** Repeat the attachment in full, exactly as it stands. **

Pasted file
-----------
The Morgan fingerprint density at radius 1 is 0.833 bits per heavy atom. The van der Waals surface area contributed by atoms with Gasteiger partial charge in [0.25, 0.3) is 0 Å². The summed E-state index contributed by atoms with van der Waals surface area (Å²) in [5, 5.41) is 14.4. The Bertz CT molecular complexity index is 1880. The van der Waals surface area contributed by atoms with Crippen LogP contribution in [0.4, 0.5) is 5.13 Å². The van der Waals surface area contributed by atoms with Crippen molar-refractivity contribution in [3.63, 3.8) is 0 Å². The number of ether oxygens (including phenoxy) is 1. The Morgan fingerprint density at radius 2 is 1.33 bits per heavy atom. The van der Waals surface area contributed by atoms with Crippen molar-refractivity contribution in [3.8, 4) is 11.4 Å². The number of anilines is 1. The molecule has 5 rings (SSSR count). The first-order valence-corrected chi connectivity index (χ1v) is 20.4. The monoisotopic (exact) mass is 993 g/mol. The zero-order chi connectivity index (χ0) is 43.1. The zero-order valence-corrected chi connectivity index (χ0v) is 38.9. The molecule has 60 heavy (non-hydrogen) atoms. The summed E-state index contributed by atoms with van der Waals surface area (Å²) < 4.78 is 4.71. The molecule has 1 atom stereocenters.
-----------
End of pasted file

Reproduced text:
The Morgan fingerprint density at radius 1 is 0.833 bits per heavy atom. The van der Waals surface area contributed by atoms with Gasteiger partial charge in [0.25, 0.3) is 0 Å². The summed E-state index contributed by atoms with van der Waals surface area (Å²) in [5, 5.41) is 14.4. The Bertz CT molecular complexity index is 1880. The van der Waals surface area contributed by atoms with Crippen LogP contribution in [0.4, 0.5) is 5.13 Å². The van der Waals surface area contributed by atoms with Crippen molar-refractivity contribution in [3.63, 3.8) is 0 Å². The number of ether oxygens (including phenoxy) is 1. The Morgan fingerprint density at radius 2 is 1.33 bits per heavy atom. The van der Waals surface area contributed by atoms with Crippen molar-refractivity contribution in [3.8, 4) is 11.4 Å². The number of anilines is 1. The molecule has 5 rings (SSSR count). The first-order valence-corrected chi connectivity index (χ1v) is 20.4. The monoisotopic (exact) mass is 993 g/mol. The zero-order chi connectivity index (χ0) is 43.1. The zero-order valence-corrected chi connectivity index (χ0v) is 38.9. The molecule has 60 heavy (non-hydrogen) atoms. The summed E-state index contributed by atoms with van der Waals surface area (Å²) < 4.78 is 4.71. The molecule has 1 atom stereocenters.